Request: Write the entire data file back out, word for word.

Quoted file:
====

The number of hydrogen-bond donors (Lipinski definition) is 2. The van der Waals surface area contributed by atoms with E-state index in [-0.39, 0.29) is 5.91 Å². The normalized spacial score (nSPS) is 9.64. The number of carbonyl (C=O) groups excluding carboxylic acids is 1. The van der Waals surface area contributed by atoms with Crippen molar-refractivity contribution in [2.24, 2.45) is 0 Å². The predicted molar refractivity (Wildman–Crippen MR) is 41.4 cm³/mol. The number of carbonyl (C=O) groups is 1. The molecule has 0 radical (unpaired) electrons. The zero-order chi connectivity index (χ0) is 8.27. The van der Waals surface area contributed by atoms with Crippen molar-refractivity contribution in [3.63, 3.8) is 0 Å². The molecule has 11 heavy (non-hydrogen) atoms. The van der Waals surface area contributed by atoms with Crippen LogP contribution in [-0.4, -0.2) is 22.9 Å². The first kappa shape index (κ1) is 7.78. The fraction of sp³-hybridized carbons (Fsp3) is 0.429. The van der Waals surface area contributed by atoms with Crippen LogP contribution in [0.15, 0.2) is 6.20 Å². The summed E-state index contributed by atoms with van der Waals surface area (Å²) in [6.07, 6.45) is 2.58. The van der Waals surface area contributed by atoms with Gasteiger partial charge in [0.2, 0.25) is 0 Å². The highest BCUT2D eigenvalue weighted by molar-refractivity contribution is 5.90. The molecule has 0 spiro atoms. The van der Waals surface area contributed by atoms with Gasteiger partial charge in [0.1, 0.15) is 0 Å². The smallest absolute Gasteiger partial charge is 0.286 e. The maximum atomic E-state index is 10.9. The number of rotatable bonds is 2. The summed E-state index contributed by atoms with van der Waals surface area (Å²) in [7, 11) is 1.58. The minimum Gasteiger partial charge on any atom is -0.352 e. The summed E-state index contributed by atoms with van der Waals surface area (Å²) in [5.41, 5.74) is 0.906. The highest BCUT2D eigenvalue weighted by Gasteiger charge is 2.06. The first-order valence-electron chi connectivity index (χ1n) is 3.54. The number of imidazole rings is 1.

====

The number of hydrogen-bond donors (Lipinski definition) is 2. The van der Waals surface area contributed by atoms with E-state index in [-0.39, 0.29) is 5.91 Å². The normalized spacial score (nSPS) is 9.64. The number of carbonyl (C=O) groups excluding carboxylic acids is 1. The van der Waals surface area contributed by atoms with Crippen molar-refractivity contribution in [2.24, 2.45) is 0 Å². The predicted molar refractivity (Wildman–Crippen MR) is 41.4 cm³/mol. The number of carbonyl (C=O) groups is 1. The molecule has 0 radical (unpaired) electrons. The zero-order chi connectivity index (χ0) is 8.27. The van der Waals surface area contributed by atoms with Crippen molar-refractivity contribution in [3.63, 3.8) is 0 Å². The molecule has 11 heavy (non-hydrogen) atoms. The van der Waals surface area contributed by atoms with Crippen LogP contribution in [-0.4, -0.2) is 22.9 Å². The first kappa shape index (κ1) is 7.78. The fraction of sp³-hybridized carbons (Fsp3) is 0.429. The van der Waals surface area contributed by atoms with Crippen LogP contribution in [0.15, 0.2) is 6.20 Å². The summed E-state index contributed by atoms with van der Waals surface area (Å²) in [6.07, 6.45) is 2.58. The van der Waals surface area contributed by atoms with Gasteiger partial charge in [0.2, 0.25) is 0 Å². The highest BCUT2D eigenvalue weighted by molar-refractivity contribution is 5.90. The molecule has 0 spiro atoms. The van der Waals surface area contributed by atoms with Gasteiger partial charge in [0.1, 0.15) is 0 Å². The smallest absolute Gasteiger partial charge is 0.286 e. The maximum atomic E-state index is 10.9. The number of rotatable bonds is 2. The summed E-state index contributed by atoms with van der Waals surface area (Å²) in [7, 11) is 1.58. The minimum Gasteiger partial charge on any atom is -0.352 e. The summed E-state index contributed by atoms with van der Waals surface area (Å²) in [5.41, 5.74) is 0.906. The highest BCUT2D eigenvalue weighted by Gasteiger charge is 2.06. The first-order valence-electron chi connectivity index (χ1n) is 3.54. The number of imidazole rings is 1.